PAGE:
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Lessons from Reformers: Latvia

Lecciones de los Reformadores: Letonia

Leçons à Tirer des Réformateurs : Lettonie

Beautiful Riga old town panoramic view from above

Committing funding to build its civil society

This case study was originally posted in the OGP Global Report.

As part of the Soviet Union, Latvia did not have a tradition of civil society organizations. After becoming an independent country in 1991, while the economy grew and developed, its civil society landscape did not mature at the same rate. In such situations, governments can effectively support the sector and organizations by providing the right mix of incentives. These often include reduced red tape, tax exemptions or reduced tax rates, seed grants, a dedicated financial window (fund) for CSOs, and capacity building through training and other channels. This is what the Latvian government decided to do. As a result, now setting up a CSO is a fairly easy process and is done in a few days.

Another area of concern was CSO funding and capacity. In its first action plan (2012–2014), a specific commitment was included to create an “NGO Fund” to build CSO capacity to engage in policy processes. Such a fund was important as private support to CSOs is low and government grants offer a financial lifeline to the voluntary sector. With support from the European Economic Zone, a fund of 1 million euros was established which included a dedicated financial window for CSOs to access critical capacity building resources.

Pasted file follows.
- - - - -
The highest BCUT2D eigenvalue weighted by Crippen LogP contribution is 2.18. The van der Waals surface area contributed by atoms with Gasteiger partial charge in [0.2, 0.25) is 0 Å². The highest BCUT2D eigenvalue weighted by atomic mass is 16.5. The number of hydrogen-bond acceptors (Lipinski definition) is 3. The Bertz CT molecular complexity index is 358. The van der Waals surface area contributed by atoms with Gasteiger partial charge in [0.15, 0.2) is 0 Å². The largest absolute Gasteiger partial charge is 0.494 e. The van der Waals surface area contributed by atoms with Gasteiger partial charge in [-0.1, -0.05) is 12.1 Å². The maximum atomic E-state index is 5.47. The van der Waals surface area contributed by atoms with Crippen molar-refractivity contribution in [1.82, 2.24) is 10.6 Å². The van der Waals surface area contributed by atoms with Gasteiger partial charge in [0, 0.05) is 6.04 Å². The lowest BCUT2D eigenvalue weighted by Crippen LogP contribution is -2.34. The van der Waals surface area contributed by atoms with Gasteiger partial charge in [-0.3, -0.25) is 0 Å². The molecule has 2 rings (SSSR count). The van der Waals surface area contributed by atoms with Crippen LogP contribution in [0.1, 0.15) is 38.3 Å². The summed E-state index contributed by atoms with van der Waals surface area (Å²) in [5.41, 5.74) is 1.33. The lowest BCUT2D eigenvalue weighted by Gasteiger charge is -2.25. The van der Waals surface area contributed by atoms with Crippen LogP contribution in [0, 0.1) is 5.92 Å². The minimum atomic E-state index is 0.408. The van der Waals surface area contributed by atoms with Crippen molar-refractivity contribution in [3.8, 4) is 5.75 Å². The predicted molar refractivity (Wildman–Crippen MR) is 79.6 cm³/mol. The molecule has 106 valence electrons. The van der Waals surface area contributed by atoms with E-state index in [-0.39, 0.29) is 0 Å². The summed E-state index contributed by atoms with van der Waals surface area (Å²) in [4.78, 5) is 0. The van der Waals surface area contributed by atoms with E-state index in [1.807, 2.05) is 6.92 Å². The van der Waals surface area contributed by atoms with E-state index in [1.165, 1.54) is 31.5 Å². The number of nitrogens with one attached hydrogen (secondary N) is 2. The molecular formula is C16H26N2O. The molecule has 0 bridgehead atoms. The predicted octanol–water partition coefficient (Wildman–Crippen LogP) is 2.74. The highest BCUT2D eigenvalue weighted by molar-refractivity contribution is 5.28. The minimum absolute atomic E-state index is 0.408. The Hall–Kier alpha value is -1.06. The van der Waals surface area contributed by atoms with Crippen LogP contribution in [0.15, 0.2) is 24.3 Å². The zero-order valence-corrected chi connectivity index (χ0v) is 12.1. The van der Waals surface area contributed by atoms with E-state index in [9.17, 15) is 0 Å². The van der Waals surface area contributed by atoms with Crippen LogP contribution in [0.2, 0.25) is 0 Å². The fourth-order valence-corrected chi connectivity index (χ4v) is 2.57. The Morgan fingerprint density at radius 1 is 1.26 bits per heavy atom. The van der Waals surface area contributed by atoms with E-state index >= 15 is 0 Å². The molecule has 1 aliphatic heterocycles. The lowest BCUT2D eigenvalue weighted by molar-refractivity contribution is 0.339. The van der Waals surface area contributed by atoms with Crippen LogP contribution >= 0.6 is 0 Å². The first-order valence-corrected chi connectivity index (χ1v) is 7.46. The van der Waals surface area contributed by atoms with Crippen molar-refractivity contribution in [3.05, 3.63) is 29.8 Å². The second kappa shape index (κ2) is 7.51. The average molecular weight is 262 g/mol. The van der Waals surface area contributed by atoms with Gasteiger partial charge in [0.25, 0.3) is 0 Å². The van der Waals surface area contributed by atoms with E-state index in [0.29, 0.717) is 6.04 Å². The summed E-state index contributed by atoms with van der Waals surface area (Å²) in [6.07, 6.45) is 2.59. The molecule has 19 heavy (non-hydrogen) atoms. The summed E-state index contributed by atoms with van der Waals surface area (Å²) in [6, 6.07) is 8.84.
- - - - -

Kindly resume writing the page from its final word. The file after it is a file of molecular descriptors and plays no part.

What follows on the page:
Despite these successes, recent assessments of the sector suggest that it continues to face financial sustainability challenges. For example, in 2017, the NGO community was challenged following the implementation of corporate tax incentives. Tax breaks were given to encourage the reinvestment of money back into businesses, likely reducing the amounts set aside for charitable donations.

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